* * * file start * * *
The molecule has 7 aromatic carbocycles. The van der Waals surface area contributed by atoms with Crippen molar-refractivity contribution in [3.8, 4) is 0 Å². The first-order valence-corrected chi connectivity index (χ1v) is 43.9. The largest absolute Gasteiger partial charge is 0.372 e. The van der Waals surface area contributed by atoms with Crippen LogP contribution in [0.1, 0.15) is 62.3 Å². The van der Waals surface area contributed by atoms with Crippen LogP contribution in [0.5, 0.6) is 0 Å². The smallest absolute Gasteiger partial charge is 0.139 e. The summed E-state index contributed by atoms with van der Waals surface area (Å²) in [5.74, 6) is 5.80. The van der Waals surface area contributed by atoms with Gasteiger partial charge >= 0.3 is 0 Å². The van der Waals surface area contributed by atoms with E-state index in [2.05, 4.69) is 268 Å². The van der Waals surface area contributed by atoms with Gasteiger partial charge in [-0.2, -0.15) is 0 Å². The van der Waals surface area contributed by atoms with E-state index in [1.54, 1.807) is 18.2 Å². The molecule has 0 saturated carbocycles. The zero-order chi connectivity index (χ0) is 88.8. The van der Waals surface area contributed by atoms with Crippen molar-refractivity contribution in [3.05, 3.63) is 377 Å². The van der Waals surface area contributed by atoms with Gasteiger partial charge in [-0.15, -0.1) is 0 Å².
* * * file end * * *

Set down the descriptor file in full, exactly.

The molecule has 7 aromatic carbocycles. The van der Waals surface area contributed by atoms with Crippen molar-refractivity contribution in [3.8, 4) is 0 Å². The first-order valence-corrected chi connectivity index (χ1v) is 43.9. The largest absolute Gasteiger partial charge is 0.372 e. The van der Waals surface area contributed by atoms with Crippen LogP contribution in [0.1, 0.15) is 62.3 Å². The van der Waals surface area contributed by atoms with Crippen LogP contribution in [0.5, 0.6) is 0 Å². The smallest absolute Gasteiger partial charge is 0.139 e. The summed E-state index contributed by atoms with van der Waals surface area (Å²) in [5.74, 6) is 5.80. The van der Waals surface area contributed by atoms with Gasteiger partial charge >= 0.3 is 0 Å². The van der Waals surface area contributed by atoms with E-state index in [2.05, 4.69) is 268 Å². The van der Waals surface area contributed by atoms with Gasteiger partial charge in [-0.2, -0.15) is 0 Å². The van der Waals surface area contributed by atoms with E-state index in [1.54, 1.807) is 18.2 Å². The molecule has 0 saturated carbocycles. The zero-order chi connectivity index (χ0) is 88.8. The van der Waals surface area contributed by atoms with Crippen molar-refractivity contribution in [3.05, 3.63) is 377 Å². The van der Waals surface area contributed by atoms with Gasteiger partial charge in [-0.15, -0.1) is 0 Å².